There are many different triggers for stress and most of us expect it especially from major life issues such as death, divorce, serious illness, unemployment and financial crisis. What people don’t expect is the stress we get from continually overloading and over-scheduling our lives. I work with many women who are trying balance a stressful job with being the best wife and/or mother, whilst trying to exercise and stay fit (as we are all supposed to be physically perfect now) and keep in touch with friends and family.
And indeed there are many men whose careers, family commitments, interests and relationships are becoming more and more overwhelming. Indeed in the past few years many companies have also cut back on their work force numbers and employees, both men and women, are doing extra work to tighter deadlines.
We are also bombarded with TV, the Internet, computers and mobile phone, so it is hard to have quiet time to ourselves. Much of the time we are in an office, cars, buses or the house, so we don’t see much of the outside world. With all this we have very little peace in our lives or connection with good old New Zealand nature.
So what should we be looking for as indicators of stress?
· Mental symptoms – anxiety, depression, poor memory, poor concentration, feeling tearful and overwhelmed, irritable, short tempered, with very little tolerance for anything.
· Sleep difficulties – either getting to sleep or waking in the night thinking. Night sweats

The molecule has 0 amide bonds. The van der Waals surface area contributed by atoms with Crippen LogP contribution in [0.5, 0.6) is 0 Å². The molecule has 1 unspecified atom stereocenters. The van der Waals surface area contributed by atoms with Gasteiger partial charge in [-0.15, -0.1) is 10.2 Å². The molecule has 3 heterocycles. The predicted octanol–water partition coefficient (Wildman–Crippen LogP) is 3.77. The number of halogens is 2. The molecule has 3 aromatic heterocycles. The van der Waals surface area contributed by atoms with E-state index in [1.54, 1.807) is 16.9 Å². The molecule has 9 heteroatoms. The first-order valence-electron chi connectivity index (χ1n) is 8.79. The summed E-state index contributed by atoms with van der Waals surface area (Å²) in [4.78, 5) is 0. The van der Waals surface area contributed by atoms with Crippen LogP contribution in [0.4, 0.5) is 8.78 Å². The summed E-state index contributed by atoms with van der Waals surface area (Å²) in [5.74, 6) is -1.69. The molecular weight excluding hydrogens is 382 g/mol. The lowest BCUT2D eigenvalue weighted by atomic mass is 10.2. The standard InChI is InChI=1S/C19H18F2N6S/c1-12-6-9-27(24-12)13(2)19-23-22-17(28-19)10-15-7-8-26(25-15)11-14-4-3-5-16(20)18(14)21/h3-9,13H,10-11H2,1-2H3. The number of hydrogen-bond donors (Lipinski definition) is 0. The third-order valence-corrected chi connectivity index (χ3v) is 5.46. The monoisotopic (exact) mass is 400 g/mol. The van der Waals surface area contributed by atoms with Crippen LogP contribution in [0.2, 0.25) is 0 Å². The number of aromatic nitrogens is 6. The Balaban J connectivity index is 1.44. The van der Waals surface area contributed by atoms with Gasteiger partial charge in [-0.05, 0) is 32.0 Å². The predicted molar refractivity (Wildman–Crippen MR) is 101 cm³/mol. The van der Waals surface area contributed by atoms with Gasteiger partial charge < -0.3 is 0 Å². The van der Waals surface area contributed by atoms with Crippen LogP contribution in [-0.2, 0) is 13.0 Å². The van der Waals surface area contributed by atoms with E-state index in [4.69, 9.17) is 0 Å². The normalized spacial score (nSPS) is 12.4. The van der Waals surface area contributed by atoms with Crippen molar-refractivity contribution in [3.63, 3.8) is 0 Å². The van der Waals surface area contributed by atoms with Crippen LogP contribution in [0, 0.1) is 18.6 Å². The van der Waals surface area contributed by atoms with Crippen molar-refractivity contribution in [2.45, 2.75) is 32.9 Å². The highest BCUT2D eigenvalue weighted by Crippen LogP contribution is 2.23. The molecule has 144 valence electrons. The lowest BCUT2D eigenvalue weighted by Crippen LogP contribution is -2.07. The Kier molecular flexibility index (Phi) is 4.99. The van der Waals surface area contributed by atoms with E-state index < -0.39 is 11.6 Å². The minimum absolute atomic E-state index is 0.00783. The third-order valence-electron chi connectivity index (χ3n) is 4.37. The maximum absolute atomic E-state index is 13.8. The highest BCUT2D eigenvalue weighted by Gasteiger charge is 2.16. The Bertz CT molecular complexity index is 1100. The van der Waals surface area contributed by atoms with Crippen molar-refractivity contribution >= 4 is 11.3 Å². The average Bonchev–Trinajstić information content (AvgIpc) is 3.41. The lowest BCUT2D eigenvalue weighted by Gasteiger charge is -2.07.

· Physical manifestations – palpitations, weight gain round the middle, hot flushes, low energy, cravings for sugar or carbohydrates, salt, coffee and alcohol.
· Low immunity - you keep getting sick all the time.
· Digestive system not working well – you suffer from gas, bloating, constipation, diarrhoea.
Why are there so many types of stress indicator?
The varied symptoms of stress reflect the fact that there are different stages of stress. Initially a little stress in our lives can be positive and motivating. Also short-term stress, like the occasional tight deadline at work can be manageable.
Stress in itself is not all bad – the stress reaction was designed by the body as a survival response – the woolly mammoth appeared near the cave, and the body kicked in with reactions to prepare ancient man for Fight, Flight or Freeze to avoid the confrontation. The body dilates the arterial system to supply more blood to the muscles, and the senses are heightened, the blood pressure increased, you breathe more to supply more oxygen and energy to the muscles. But this reaction was designed as a short-term response – it was never meant to be continually applied.
Unfortunately as we’ve seen there are stressors right throughout modern life and many of us are stressed the whole time. When we are continually overloaded things can start to go wrong.
The main organs affected by stress are the adrenal glands. They sit on top of the kidneys and make the hormones that drive the stress reaction. When we have been stressed for a while they will start to produce extra stress hormones like cortisol and we may be over stimulated. This makes us anxious, wired, snappy, but still tired and often our sleep is being affected at this point. As time goes on the poor adrenal glands get a bit worn out and suddenly we are flat, exhausted, depressed and have no energy.
Since increased cortisol affects how we metabolise blood sugar we may find we start to gain weight gain round the middle and have sugar cravings; especially mid afternoon. Also cortisol blocks the production of thyroid hormones, which may lead to low thyroid function, leaving us tired, cold and again gaining weight.
Our digestive system is also affected as a large part of the nervous system resides in this area; hence loose bowel motions when we are nervous. Stress also causes inflammation of the digestive system, which impairs the absorption of nutrients and may increase intolerances to foods.